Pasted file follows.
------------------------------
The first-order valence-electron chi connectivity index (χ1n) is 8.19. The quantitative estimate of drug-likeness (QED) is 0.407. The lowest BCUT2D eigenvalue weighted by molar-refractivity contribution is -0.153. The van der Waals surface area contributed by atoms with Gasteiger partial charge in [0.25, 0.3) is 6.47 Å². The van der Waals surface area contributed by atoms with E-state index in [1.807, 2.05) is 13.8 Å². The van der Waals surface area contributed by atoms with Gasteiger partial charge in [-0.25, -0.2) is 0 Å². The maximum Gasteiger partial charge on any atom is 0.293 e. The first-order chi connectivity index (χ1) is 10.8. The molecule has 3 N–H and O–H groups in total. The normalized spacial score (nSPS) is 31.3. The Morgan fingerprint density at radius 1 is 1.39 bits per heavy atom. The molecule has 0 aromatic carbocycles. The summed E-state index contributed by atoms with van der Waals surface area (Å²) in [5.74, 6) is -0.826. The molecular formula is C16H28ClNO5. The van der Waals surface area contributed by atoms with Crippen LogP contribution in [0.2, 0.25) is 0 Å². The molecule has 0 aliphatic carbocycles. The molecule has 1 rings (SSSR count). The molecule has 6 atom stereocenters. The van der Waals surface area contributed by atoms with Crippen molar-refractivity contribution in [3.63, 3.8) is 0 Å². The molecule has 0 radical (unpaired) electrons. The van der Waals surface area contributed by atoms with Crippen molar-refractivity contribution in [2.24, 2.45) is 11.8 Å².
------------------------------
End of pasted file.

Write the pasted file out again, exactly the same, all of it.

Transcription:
The first-order valence-electron chi connectivity index (χ1n) is 8.19. The quantitative estimate of drug-likeness (QED) is 0.407. The lowest BCUT2D eigenvalue weighted by molar-refractivity contribution is -0.153. The van der Waals surface area contributed by atoms with Gasteiger partial charge in [0.25, 0.3) is 6.47 Å². The van der Waals surface area contributed by atoms with E-state index in [1.807, 2.05) is 13.8 Å². The van der Waals surface area contributed by atoms with Gasteiger partial charge in [-0.25, -0.2) is 0 Å². The maximum Gasteiger partial charge on any atom is 0.293 e. The first-order chi connectivity index (χ1) is 10.8. The molecule has 3 N–H and O–H groups in total. The normalized spacial score (nSPS) is 31.3. The Morgan fingerprint density at radius 1 is 1.39 bits per heavy atom. The molecule has 0 aromatic carbocycles. The summed E-state index contributed by atoms with van der Waals surface area (Å²) in [5.74, 6) is -0.826. The molecular formula is C16H28ClNO5. The van der Waals surface area contributed by atoms with Crippen LogP contribution in [0.2, 0.25) is 0 Å². The molecule has 0 aliphatic carbocycles. The molecule has 1 rings (SSSR count). The molecule has 6 atom stereocenters. The van der Waals surface area contributed by atoms with Crippen molar-refractivity contribution in [3.63, 3.8) is 0 Å². The molecule has 0 radical (unpaired) electrons. The van der Waals surface area contributed by atoms with Crippen molar-refractivity contribution in [2.24, 2.45) is 11.8 Å².